| 2:02 am on Feb 21, 2010 (gmt 0)|
Toastmasters International is a nonprofit organization with "nearly 250,000 members in more than 12,500 clubs in 106 countries" This or a similar organization might turn you in to a powerhouse speaker.
| 4:14 am on Feb 21, 2010 (gmt 0)|
Toastmasters is OK, but they tend to follow a formula in many areas. It's speaking to be speaking too often. Great speakers stand for something specific. They often are unpopular with some.
So, also go see and hear good speakers and study them. You'll note they are very human and that people like that. You want to be able to "connect" on a basic level with people. This typically means being very open, honest and truthful. That can be very hard to do.
| 9:49 am on Feb 21, 2010 (gmt 0)|
I just learned there are almost 40 toastmaster clubs in my city. I am going to attend one event on Wednesday . . . thanks for the tip.
| 10:16 am on Feb 21, 2010 (gmt 0)|
I was asked to speak at a Burns supper about three or four years ago. It went quite well and I now get asked to "do a turn" on a more regular basis.
I attend a few Burns, St Andrews and other functions and I hear many speakers. Some of these are excellent, others are mind blowingly boring. I watch them all closely and think about what they are doing right and wrong and try to apply this to my own speeches.
I believe that experience is the thing. The more you do it the more comfortable you will become. Obviously you also need to know your subject but the most important thing is to inject humour into your speech. People like to be entertained as well as being informed.
| 11:28 am on Feb 21, 2010 (gmt 0)|
I started by reading poetry at open mic events... worse, my own poetry. I observed how to engage the audience, and eventually how to control the audience. But all that came long after I quit trembling like a leaf whenever I took to the stage.
Probably the most important aspects... know my own material (quit reciting and start delivering), know my audience (different events required unique material), practice practice practice (deliver with confidence).
| 6:53 pm on Feb 21, 2010 (gmt 0)|
Not directly related to public speaking, but part of it is overcoming the nervousness, letting what you want to say come naturally. I was awful in front of even a small group of 6 or 8 people. The thoughts never seemed to come out of the mouth and always sounded forced.
That's right . . . once you realize you won't die of embarrassment, the fear of speaking/performing just fades away. Karaoke did this for me, I now do a "DJ" thing for a community dance . . . no singing (I'm sure they all appreciate) but I run the show, announce the dancers, etc., and have so much fun with it it's unbelievable.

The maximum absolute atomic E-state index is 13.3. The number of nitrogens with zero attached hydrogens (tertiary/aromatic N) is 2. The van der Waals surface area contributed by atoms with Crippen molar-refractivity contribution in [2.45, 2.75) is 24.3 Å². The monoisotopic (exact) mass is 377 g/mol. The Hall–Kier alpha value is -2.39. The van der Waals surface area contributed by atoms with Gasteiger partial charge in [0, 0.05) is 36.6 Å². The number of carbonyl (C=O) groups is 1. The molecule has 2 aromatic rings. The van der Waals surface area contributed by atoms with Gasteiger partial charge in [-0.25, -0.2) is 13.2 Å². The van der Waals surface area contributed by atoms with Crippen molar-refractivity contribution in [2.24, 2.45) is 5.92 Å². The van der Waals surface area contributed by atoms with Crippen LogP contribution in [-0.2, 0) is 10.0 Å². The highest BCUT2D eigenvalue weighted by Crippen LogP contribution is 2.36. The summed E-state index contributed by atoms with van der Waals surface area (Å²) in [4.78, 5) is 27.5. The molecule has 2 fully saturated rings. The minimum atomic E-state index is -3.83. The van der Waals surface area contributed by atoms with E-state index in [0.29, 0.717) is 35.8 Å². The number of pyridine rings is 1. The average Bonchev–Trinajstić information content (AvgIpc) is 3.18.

I guess that's the second part of being comfortable in front of an audience, believing in what you have to say and enjoying it, rather than perceiving it as a scary and difficult task.
| 7:33 pm on Feb 22, 2010 (gmt 0)|
Back in the 80's as part of a job placement, I was working on an airforce base, working as a programmer, and living in the officer's mess.
Part of an officer's job is public speaking so they seemed to practice it routinely. At many meals, someone would stand up, start giving a random speech, then pass it off to the next person. They liked to pick on the college student - I got lots of practice at being able to speak publicly. And it's stuck.
The single biggest thing is getting over the fear. The only way to get over the fear is to do it. And that's why I suspect toastmasters works. Once they get over the fear, pretty much anyone can be a good public speaker.
It's a good skill to have. Once in a while opportunities open up that many won't do for no other reason than public speaking. It's a shame really, given how easy it is to overcome.
| 8:23 pm on Feb 22, 2010 (gmt 0)|
|Once they get over the fear, pretty much anyone can be a good public speaker. |
I would have to disagree with this having witnessed several performances from speakers who were totally comfortable in their own incompetence. ;)
| 9:39 pm on Feb 22, 2010 (gmt 0)|
Once you get over the fear thing, you still have to know when to shut up. :)
| 10:50 pm on Feb 22, 2010 (gmt 0)|
A couple of the people involved in Toastmasters at my last job really were good at public speaking. They gave a little spiel abut their group at a department meeting and they were more relaxed and entertaining than the department executives.
I've always been kind of intrigued with attending Toastmasters after I heard those two speak and do so well, but since I work by myself now it doesn't seem like the best use of my time. :)